Did you notice how Michael Phelps lingered on his blocks just a touch at the start of the 4x200m free. No medal in the 400IM, silver in the sprint relay, pipped by young Chad in the 200 'fly, a massive margin of comfort gifted to him by his teammates. It all added up: lets's not get disqualified, let's nail the 19th.
The crowd roared him on in appreciation not simply of another race won or the skills that even now at this less-than-golden swansong are an absolute joy to behold.
He is here despite it all, for the good of others as much as self this time, here to enjoy it too. Not much fun getting beaten, as he acknowledged, but fun to take in the festival around you for the first time since you were 15 before the blinkers had to go on - and for the rest of his life to savour the most soaring career we have ever seen.
Some argue that the showmen and women of the Games are the ones who stand out as greatest of all, even if they may have had but a single moment of glory. I disagree. Phelps has it all: single moments of wuthering wonder combined with multi-skills many will ever only dream of and with longevity.
Phelps may not be winning everything here in London but he is laying down a record for the ages. Many of us will be long gone before anything like this happens again.
We were here when it happened. How lucky are we.
Phelps swam into history with a lot of help from his friends, taking down the last major record that wasn't his alone. He took the anchor leg for the United States in a gold medal-winning performance of the 4x200-meter freestyle relay Tuesday night, earning the 19th Olympic medal of his brilliant career, and the 15th gold.
"I've put my mind to doing something that nobody had ever done before," Phelps said. "This has been an amazing ride."
About an hour earlier, Phelps had lost the one he truly wanted, let his signature slip out of tune. If it was painful to watch, it must have been agony to endure. The race tied him with Latynina but on the podium Phelps could barely smile, his demeanour the same as that when he tossed his cap off in frustration at the end of the last 200m butterfly he will ever swim, mum and other family, as ever, there to cheer, to support, to celebrate the greatest of greats, alias a son and brother.
Before the relay there was a change of mood, the Americans huddling together, history and the hand of responsibility calling them to the water. "I thanked those guys for helping me get to this moment," Phelps said. "I told those guys I wanted a big lead. I was like, 'You better give me a big lead going into the last lap,' and they gave it to me. I just wanted to hold on. I thanked them for being able to allow me to have this moment."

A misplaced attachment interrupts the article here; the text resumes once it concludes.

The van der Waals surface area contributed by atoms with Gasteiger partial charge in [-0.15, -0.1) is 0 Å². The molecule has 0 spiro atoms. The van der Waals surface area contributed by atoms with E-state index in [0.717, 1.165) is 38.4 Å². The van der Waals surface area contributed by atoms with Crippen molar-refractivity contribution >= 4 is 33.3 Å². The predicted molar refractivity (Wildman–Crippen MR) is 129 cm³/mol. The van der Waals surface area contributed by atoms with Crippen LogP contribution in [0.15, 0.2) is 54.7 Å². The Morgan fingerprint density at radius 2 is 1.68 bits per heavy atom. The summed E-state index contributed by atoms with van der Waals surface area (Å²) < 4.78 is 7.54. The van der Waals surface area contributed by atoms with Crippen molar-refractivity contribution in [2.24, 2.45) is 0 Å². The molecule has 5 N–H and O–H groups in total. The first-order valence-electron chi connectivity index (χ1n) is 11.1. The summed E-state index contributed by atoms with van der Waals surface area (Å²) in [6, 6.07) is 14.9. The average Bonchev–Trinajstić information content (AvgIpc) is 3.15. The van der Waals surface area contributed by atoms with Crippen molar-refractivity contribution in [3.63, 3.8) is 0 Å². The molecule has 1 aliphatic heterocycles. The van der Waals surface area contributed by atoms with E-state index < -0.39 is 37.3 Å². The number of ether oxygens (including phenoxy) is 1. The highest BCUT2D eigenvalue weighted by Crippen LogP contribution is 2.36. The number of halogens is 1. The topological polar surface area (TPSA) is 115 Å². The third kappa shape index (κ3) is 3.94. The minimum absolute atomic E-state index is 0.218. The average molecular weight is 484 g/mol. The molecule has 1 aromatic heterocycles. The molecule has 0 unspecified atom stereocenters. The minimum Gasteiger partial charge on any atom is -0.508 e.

Berens handed Phelps an advantage over Gaul and their chief warrior Yannick Agnel of almost 4sec. Not even heavy legs would stop Phelps this time. He brought it home to the cries and fist-punching of his teammates on deck, the crowd rattling the rafters. "You are now a complete legend!" came the blast from the public-address system.
Phelps arrived in London the most golden Olympian of all time by a big margin. Now he is the undisputed greatest of greats, with 15 golds among 19 medals. Astonishing. The legacy will last and last.
"The legacy he has left behind for swimming is fantastic," said Le Clos, the new champion of 200m butterfly. "Even in Africa, everyone knows Michael Phelps."
Two more chances for the solo triple remain: 100m butterfly and the 200m medley. After the 200m tonight, others must sense the vulnerability of Phelps. Can he find one more strand of strength in him to write another line in a history book that already demands a shelf of its own?
Seems he'll do what he can - try. "It has been a pretty amazing career but we still have a couple races to go," he said before walking away last night, the last wall four days away.
Holst, composer of The Planets, his daughter Imogen once recalled, "hated incomplete performances of The Planets, though on several occasions he had to agree to conduct three or four movements at Queen's Hall concerts. He particularly disliked having to finish with Jupiter, to make a 'happy ending', for, as he himself said, 'in the real work the end is not happy at all'." Perhaps not but it is what is is and probably what it was supposed to be.
Come August 4th and the deed be done, Phelps will dive off this rock into another moment. He leaves behind a simple message, one that he has often repeated: "I just go in to do my best." He gave it his best today and someone was better. It is the best of us when we try the very hardest we can, even though the result can be painful.